Tesla Expands Its Model 3 Offerings—At a Steep Price

In his grand goal to bring electric driving to the masses, Elon Musk has been doing his best Henry Ford impression. To date, that has included his own take on Ford’s famed quip: “Any customer can have a car painted any color that he wants so long as it is black.”

Since starting Model 3 production last summer, Tesla has simplified its production process by limiting its customers’ choice to a single variant of the sedan. With a larger battery and premium upgrades, that version starts at $56,000, well north of the much-touted $35,000 base price. (Buyers do get their choice of six colors, though.)

Now that Tesla seems to finally be emerging from “production hell,” Musk took to Twitter this weekend to reveal a series of new options for prospective Model 3 owners. The dual-motor setup that enables all-wheel drive is now available, for an extra $5,000. So is the performance version of the car, with extra-blistering acceleration, starting at $78,000.

These price tags are frustrating some less wealthy drivers who are eager to buy a Musk-mobile for $35,000. (Insane! They might say. Ludicrous!) “Outing a $78,000 version of the Model 3 long before the $35,000 base trim is in showrooms is a misstep and demonstrates a lack of appreciation for the mainstream new-car buyer” says Rebecca Lindland, an auto industry analyst with Kelley Blue Book.

Musk justified the long wait for people wanting the cheaper car (some of whom stood in line outside stores back in March 2016 to put down their $1,000) by saying the company has to focus on higher profit margin models at first, or it would “lose money & die.”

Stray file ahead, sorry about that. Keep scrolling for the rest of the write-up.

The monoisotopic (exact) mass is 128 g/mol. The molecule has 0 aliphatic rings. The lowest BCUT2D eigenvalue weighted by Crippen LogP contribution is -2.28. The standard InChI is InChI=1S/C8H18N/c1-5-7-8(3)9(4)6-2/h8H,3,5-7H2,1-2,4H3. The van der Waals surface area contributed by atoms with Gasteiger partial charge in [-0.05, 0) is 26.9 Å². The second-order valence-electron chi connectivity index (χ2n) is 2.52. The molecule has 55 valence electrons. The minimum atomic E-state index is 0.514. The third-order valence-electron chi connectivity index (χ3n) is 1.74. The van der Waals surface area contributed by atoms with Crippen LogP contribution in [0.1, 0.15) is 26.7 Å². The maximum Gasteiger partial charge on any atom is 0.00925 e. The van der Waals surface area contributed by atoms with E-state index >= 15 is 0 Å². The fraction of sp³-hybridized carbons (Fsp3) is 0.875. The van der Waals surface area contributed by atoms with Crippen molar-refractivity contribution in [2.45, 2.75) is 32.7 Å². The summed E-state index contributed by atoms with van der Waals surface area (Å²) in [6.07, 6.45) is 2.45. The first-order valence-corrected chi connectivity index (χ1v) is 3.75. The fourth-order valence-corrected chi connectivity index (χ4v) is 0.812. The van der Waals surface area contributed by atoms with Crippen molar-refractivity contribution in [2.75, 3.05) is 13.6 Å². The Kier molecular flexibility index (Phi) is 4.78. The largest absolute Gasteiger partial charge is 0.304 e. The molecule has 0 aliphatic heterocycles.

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Exacerbating the problem is the fact that Tesla will soon lose access to the $7,500 federal tax credit for low- and zero-emission cars, which starts to phase out once an automaker sells its 200,000th qualifying vehicle in the US. Offering the high-end variants of the Model 3 now means buyers waiting for the $35,000 car are less likely to benefit from the government’s largesse. And they’re the ones to whom $7,500 can make a major difference.

(Over the last few days, Tesla has told customers who have made it to the top of the waiting list that their deliveries are being pushed from June to July. The automaker says that’s because it got an unusually high number of orders, but it might also push that magic 200,000th delivery to the start of the third quarter of the year, delaying the point at which the tax credit starts to phase out.)

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